Archaiv fulfils its transparency obligations by making it clear to website users that AI was utilised in the labelling (hence the need for crowdsourcing verification). The project does not conduct social scoring, but the community is free to make judgements on the labels through the ‘thumbs up’ thumbs down’ feature, which is then subject to the Governance Board’s review.
Principles at a glance
Australia’s 8 Artificial Intelligence (AI) Ethics Principles are designed to ensure AI is safe, secure and reliable. Here is how we have ensured Archaiv applies these principles in its model:
Principle 1) Human, societal and environmental wellbeing: AI systems should benefit individuals, society and the environment. Archaiv provides positive health, wellbeing and societal outcomes.
Principle 2) Human-centred values: AI systems should respect human rights, diversity, and the autonomy of individuals. Archaiv accounts for diversity by understanding the biases in the AI model and adjusting it as required.
Principle 3) Archaiv accounts for accessibility including using a Screen reader descriptions of photos. Archaiv endeavours to protect against unfair discrimination by having a strong quality control process.
Principle 4) Privacy protection and security: AI systems should respect and uphold privacy rights and data protection, and ensure the security of data. Archaiv uses data that is publicly available from official government archives.
Principle 5) Reliability and safety: AI systems should reliably operate in accordance with their intended purpose. Archaiv has been developed for a specific purpose and the inherent risks of using AI for this purpose are understood and managed.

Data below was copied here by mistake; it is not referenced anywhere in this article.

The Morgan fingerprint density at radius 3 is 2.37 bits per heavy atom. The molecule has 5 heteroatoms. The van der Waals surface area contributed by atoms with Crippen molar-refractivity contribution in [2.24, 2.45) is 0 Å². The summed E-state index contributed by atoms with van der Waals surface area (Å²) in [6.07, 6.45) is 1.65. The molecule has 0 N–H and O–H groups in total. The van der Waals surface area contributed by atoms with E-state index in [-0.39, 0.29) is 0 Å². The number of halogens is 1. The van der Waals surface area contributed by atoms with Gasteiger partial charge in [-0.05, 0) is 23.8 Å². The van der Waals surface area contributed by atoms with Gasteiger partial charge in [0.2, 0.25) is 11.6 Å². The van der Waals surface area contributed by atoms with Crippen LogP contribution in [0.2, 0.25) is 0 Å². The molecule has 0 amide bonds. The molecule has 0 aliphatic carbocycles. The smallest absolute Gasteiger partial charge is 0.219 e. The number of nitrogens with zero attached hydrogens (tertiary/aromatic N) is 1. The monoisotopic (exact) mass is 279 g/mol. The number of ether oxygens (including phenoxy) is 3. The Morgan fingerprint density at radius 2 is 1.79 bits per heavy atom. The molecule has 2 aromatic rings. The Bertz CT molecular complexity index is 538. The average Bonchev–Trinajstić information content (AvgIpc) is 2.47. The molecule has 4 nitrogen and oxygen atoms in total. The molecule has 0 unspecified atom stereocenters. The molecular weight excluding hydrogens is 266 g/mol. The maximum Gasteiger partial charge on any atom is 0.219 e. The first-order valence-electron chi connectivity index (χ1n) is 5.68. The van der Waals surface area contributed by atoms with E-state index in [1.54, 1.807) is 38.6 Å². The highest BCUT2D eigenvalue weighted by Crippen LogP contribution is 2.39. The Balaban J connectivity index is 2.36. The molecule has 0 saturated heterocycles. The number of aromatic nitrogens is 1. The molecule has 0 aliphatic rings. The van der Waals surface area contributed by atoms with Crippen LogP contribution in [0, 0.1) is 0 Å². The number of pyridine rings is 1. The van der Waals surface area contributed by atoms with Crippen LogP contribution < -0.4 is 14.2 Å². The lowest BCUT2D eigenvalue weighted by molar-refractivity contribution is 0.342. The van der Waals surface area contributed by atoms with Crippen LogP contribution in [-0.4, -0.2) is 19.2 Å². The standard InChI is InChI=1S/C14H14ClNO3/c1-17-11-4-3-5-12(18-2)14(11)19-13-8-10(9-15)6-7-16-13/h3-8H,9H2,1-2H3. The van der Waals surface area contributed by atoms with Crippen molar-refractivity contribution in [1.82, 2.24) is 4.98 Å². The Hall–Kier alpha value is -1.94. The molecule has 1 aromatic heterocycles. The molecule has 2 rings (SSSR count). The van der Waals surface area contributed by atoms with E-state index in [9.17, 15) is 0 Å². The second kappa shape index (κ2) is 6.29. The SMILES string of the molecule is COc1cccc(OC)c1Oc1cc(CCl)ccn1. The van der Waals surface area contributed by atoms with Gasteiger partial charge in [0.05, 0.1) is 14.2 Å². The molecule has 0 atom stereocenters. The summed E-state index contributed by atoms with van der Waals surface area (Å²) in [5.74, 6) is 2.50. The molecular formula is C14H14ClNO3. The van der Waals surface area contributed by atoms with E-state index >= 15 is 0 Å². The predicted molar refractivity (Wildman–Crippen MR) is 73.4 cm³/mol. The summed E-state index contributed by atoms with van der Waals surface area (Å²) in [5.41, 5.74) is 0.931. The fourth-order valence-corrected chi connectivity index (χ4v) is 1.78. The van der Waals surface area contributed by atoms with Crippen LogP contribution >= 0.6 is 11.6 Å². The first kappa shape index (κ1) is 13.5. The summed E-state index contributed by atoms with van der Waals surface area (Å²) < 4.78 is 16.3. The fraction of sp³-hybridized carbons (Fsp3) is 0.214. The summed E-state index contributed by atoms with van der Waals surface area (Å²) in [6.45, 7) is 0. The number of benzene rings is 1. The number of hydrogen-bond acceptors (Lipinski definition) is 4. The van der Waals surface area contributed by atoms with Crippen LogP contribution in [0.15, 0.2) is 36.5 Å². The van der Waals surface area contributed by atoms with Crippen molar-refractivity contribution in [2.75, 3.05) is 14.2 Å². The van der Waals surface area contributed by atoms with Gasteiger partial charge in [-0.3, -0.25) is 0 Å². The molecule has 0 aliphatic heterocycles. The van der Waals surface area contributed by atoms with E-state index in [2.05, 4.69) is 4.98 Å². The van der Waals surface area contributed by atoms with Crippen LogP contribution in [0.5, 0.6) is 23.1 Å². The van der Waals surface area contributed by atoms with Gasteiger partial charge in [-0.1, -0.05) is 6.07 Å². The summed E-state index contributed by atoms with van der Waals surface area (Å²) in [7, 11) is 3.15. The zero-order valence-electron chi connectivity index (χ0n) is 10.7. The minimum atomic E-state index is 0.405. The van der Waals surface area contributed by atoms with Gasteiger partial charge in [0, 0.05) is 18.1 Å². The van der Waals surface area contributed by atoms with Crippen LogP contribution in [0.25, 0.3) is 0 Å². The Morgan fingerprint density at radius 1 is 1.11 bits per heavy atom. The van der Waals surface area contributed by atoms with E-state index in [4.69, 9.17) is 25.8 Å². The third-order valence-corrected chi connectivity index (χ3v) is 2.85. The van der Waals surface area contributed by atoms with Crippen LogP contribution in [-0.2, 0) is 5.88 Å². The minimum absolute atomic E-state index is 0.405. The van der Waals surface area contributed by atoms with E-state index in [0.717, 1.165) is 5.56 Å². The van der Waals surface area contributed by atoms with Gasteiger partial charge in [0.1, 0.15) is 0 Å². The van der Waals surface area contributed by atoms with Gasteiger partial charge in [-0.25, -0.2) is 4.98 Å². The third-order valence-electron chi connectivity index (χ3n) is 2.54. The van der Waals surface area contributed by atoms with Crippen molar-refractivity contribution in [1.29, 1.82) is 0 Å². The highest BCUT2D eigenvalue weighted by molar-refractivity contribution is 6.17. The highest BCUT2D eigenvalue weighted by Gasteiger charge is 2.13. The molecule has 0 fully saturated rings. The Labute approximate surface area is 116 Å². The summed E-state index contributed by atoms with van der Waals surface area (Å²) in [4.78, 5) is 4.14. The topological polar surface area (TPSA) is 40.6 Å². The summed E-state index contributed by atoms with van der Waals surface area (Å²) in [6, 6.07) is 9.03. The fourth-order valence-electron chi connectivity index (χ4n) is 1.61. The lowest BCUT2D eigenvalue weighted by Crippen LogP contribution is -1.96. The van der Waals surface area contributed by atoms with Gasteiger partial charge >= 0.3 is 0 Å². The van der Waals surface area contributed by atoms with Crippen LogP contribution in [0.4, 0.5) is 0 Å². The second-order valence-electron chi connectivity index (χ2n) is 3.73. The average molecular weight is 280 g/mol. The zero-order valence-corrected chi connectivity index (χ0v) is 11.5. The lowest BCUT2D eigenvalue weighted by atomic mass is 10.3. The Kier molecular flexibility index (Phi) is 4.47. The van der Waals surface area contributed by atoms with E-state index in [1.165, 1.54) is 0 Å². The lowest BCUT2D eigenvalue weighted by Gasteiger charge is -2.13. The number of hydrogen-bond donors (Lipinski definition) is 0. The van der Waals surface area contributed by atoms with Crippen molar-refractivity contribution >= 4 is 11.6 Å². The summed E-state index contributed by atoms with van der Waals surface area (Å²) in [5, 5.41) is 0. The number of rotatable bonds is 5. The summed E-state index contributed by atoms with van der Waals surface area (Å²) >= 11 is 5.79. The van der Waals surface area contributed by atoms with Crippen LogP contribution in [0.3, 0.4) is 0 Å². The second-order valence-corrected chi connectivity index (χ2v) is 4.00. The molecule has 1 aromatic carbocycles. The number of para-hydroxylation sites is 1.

Principle 6) Transparency and explainability: There should be transparency and responsible disclosure so people can understand when they are being significantly impacted by AI, and can find out when an AI system is engaging with them. The inherent biases in Archaiv will be studied, managed and documented. This will include a check box acknowledgement by all users of the biases and risks of using AI when they login to use Archaiv.
Principle 7) Accountability: People responsible for the different phases of the AI system lifecycle should be identifiable and accountable for the outcomes of the AI systems, and human oversight of AI systems should be enabled. The Governance Board will be responsible for the use of Archaiv. The Board members names and contact details will be made publicly available.
Archaiv also abides by the Australian Society of Archivists values:
- an open, inclusive and diverse archival profession
- efficient management of records as evidence, memory and history of our democracy, business, and cultures
- social and organisational accountability through preservation, availability and use of records and archives
- research into archival and recordkeeping theory and practice, including digital recordkeeping, to stay ahead in a digital and disruptive society
- standards of recordkeeping and archival education, practice and conduct.
NSW Ethics Framework:
Team Picture Perfect also had a look at the NSW ethics framework.
Archaiv demonstrates a clear community and government benefit or insight will be delivered. Other solutions were considered and ruled-out because they will not realise the benefits of an AI solution.
Archaiv incorporates safeguards to manage data bias and data quality risks. The model is designed with a focus on diversity and inclusion. Regular monitoring of outputs has been factored in through the community being able to review and submit for assessment Archaiv’s outputs to a Governance Board.
Privacy and security
Archaiv uses NSW and ACT Government open data. The Government has accounted for privacy concerns, by either providing details of how information will be used and shared in the Privacy Collection Notice provided at the time of collection, or aligning with the the Privacy and Personal Information Protection Act 1998 as appropriate.
Archaiv’s review mechanisms will ensure citizens can question and challenge AI-based outcomes.
Archaiv makes ‘decisions’ or assessments about media in a virtual environment. A review and assurance process as explained above has been put in place for both the development of Archaiv and its outcomes.